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7 Cool Facts About DT Jax You Probably Didn't Know!

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The McCoys Creek tunnel during the 1930s.

1. McCoys Creek culvert

During the city's early years, McCoys Creek was known as the "biggest swamp in any city the size of Jacksonville in the world." It flooded the nearby rail yards on a regular basis and its stagnate water had already proven deadly with the Yellow Fever Outbreak of 1857.

In 1930, the wild meandering waterway was channelized in order to control and to promote commerce, becoming an inland waterway for sport boating and barges.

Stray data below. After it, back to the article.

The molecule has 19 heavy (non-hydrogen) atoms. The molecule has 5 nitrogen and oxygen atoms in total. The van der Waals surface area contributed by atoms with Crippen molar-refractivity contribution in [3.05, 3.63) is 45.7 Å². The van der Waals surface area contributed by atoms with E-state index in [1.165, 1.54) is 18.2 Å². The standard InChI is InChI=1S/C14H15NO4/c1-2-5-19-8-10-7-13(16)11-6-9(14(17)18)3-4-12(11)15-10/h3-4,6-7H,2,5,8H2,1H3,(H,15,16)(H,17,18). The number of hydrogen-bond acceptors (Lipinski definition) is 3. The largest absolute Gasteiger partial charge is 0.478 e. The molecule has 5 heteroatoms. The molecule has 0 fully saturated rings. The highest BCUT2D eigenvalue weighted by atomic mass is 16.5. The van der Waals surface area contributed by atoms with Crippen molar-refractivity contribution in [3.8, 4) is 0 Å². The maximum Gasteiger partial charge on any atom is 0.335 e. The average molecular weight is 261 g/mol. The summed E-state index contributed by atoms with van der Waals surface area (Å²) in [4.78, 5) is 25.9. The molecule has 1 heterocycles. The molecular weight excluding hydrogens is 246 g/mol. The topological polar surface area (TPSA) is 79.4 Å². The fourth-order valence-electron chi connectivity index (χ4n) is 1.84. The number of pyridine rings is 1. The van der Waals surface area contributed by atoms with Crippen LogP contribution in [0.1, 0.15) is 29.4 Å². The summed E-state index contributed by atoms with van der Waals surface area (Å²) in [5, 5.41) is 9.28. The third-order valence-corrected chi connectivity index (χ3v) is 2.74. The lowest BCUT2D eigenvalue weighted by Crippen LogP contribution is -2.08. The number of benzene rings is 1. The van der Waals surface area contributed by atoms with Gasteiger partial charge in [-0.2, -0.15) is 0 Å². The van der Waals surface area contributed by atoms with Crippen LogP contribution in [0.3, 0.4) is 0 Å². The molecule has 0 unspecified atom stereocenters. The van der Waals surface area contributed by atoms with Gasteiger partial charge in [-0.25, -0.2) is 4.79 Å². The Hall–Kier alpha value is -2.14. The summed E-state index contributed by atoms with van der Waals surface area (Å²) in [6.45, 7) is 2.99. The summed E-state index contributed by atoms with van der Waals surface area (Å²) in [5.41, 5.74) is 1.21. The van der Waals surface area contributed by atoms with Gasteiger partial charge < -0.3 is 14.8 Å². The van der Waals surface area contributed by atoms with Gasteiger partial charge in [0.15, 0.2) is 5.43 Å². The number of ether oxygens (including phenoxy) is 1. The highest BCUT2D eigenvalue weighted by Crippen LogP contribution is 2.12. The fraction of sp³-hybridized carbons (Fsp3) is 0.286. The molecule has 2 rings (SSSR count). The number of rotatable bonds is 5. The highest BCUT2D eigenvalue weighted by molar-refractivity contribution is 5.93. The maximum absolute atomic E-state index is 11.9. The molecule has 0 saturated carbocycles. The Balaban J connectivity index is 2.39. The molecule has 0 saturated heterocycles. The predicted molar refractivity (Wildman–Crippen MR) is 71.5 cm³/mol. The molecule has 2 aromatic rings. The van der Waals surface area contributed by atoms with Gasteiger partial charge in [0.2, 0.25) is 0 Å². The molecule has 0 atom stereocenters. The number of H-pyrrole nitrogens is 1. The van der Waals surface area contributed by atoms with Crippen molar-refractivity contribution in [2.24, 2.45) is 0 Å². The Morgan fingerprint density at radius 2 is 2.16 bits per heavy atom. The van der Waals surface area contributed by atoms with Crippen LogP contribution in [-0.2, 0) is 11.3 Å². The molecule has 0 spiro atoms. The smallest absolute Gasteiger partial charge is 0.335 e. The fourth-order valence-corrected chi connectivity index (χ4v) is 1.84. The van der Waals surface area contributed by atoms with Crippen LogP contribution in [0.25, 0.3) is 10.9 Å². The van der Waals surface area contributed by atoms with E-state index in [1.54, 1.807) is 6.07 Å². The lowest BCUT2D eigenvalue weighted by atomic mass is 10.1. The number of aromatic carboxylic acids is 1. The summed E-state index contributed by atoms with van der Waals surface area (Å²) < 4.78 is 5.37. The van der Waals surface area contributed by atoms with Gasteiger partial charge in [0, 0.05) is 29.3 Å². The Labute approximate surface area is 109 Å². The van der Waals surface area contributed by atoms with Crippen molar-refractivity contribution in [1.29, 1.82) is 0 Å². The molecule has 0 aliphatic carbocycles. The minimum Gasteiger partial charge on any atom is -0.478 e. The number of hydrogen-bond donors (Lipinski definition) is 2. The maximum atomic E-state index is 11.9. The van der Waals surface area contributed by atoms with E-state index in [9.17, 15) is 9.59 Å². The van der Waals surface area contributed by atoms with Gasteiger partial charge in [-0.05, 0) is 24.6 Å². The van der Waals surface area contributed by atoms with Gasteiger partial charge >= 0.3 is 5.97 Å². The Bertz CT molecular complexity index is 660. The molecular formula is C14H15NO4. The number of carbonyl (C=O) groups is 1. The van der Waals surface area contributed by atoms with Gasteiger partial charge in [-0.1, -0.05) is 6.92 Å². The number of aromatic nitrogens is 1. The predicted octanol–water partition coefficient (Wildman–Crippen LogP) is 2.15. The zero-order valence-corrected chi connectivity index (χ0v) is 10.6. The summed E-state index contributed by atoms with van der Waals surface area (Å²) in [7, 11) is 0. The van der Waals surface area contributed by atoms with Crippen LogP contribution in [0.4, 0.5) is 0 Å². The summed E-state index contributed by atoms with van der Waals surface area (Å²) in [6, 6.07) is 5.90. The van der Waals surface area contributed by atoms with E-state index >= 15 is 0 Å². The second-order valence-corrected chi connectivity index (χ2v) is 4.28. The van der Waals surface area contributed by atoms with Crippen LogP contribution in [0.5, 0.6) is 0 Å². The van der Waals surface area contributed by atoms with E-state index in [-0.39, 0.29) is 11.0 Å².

Sanborn map of the channelized McCoys Creek.


Sanborn map of the channelized McCoys Creek.

In addition, a new channel and block long culvert were constructed to divert the waterway away from the Jacksonville Terminal Company's railyards. The original culvert is a brick arch that once stretched under industry in the vicinity of the Riverside viaduct. During the mid-20th century, this culvert was extended where the Florida Times-Union now stands.

Most who travel Riverside Avenue from Brooklyn to downtown never realize what lies beneath. One can only imagine the potential of this subterranean stretch of waterway in the heart of a revitalized downtown. 

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